There's often a smaller, posher neighbour to the traditional seaside town and so it is with Overstrand in North Norfolk.
Two miles east of Cromer, they'll let you park up for free on the High Street but there are rumblings, appetite-wise, so some of the time will be eaten into. The rest will be spent nearly walking to Cromer and back and some of that will be wondering just why would you strap yourself into a giant Wellington boot?
 Possibly Seaton Sluice at a slightly posher push?
The 'village of millionaires' they nicknamed it in the late 1800s and the village store now sells lottery tickets to those hopeful of joining the club.
Not that you need to be one to live here, these days, the Art Deco shop is an architechtural anomaly next the neat, Norfolk-cobbled terraces and beside the bijoux bungalows.
This Edwardian-era and Grade II listed building was once home to one, probably, a wealthy, half-German financier.
Because of that, the neighbours stopped talking to him during World War I and George Speyer was, indeed, accused of being one, a spy that is, signalling to submarines from the clifftops, they said.
Nonsense or not, the family upped Stecken to New York in 1916, never to return, and George died from a botched nose job in Berlin in the '30s.
It's the Sea Marge Hotel, these days, and isn't all that posh with just the 4****s although they might still have a croquet lawn in their five-acre garden.
Head down Cliff Road where there's a path down to the promenade and the beach. The concrete's a bit ugly but necessary and it's all the tide's fault, naturally.
The chalky cliffs are prone to landslips, you see, seeing to one former hotel up there but, on the plus side, that means a different kind of old fossil to Bob is likely to be found along here.
Fantastic food provider that's worth the trip to Overstrand for alone. Away from the favourable café fayre, local crab's available, when available, and it's hoped they're from the rather ramshackle 'Crab Shed' next door.
There's a seated 'VIP' area outside making for a thought that this is still the village of millionaires? Not quite, Very Important Pooches, you see, so yes, they're dog-friendly as well.
There's a two-mile walk to Cromer along a colourful shingle 'raft' that's also caused by the tide and if it just happens to be out, the hardened sand is much, much easier, honestly.
Between here and Cromer, the beach is part of the Norfolk Coast Path, a 62-mile route between Hunstanton and Sea Palling. Don't be fooled by the modest distance, there are lots of shingle-sapping stretches and this type of coastline can be a right calf-killer.
If you're walking from Hunstanton then congratulations, just the dozen or so miles to go but if you're coming the other way, see you in 'Sunny Hunny' in three days time.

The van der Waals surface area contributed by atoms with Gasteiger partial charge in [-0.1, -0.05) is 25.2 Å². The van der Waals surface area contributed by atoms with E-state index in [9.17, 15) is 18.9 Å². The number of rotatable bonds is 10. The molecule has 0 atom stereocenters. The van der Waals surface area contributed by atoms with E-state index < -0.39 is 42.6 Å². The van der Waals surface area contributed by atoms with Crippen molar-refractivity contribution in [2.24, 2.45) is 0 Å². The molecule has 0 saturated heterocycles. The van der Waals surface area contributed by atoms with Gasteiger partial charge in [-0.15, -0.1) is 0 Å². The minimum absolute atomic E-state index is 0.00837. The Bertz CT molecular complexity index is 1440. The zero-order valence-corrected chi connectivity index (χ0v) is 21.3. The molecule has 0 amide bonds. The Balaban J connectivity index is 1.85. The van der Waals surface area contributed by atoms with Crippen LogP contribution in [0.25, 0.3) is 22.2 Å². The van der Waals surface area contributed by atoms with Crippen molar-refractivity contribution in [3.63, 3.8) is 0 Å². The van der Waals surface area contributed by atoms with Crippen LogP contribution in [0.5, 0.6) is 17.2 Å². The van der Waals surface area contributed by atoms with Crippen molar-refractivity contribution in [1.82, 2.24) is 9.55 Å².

Extended in 2016 to Hopton-on-Sea making it 83 miles so not nearly so modest.
Cromer approaches and in between the colourful beach huts, there are some steep steps up, which you might not be expecting in what's officially the UK's flattest county but only if you don't think the City of London really counts.
It's up to the clifftop path back to Overstrand and highlights include Happy Valley, a small recreational area that's also the name of this local walk.
It's along here where you might also see one or more of these nutjobs, paragliding on the uplifts from the cliffs with some of them strapped into what looks like a giant Wellington boot, just not this one.
Tomorrow's local news will report that one of these guys was seriously injured after bouncing off a building in Cromer this afternoon. Strange that since it happened to be the gable end of the Wellington Pub, seriously.
The terrain up top is best described as 'heathy' and is home to Cromer Lighthouse.
If you're renting the former lighthouse keeper's cottage for the week, you'll be needing extra thick curtains as it's still doing some blinding work.
The path soon cuts through the left-hand side of the Royal Cromer Golf Course with fine views out to sea and an indicator to be grateful for access to what's rightfully yours anyway. WALKERS ↖.
Just before this tricky par-3, it's thought, is another reminder written on the Tarmac™ and putting pedestrians, not right but left, in their place...
With an imaginative bit of whitewashing, that arrow could be made to point to the golfers and the lettering changed slightly, right kids?
You're soon back where you started in Overstrand and a previously overlooked plaque that's been laid to celebrate the little lord baby Jesus' 2,000th birthday.
There's quite a strong religious presence here, actually, what with the distinctive looking Methodist Church passed earlier and the Pleasaunce.
This old, six-acre pleasure garden, literally, is part of a family-friendly, Christian holiday centre and the accommodating mansion was designed by the fairly well-known architect Edwin Lutyens, no less.
All of this in the 1890s for one of those old millionaires and while Lutyens was in town, he also found time for that Methodist Church.
The Pleasaunce has only fairly recently been run as a religious retreat and their rates look reasonable although they charge a bit more for your own bog.
What's that you say? Hey, they're pretty 'Rock & Roll' kinds of guys, a clifftop walk has just been done for goodnesses sakes and that's the second use of the word 'guys' today.
Walking on that beach, however, is a reminder of the sands of time and how the legs now tire to the point that English Heritage™ has two new recent members.
Rather more worrying are the Pleasaunce's suggestions for things to do while you're here. Visit Cromer, explore a number of RSPB™ nature reserves and take a steam-powered choo-choo that runs out of Sheringham to Holt.
That's pretty much what SlyBob have got planned this week. Now, does anyone know where you can buy a pipe and a pair of slippers in ?
 That'll be three now.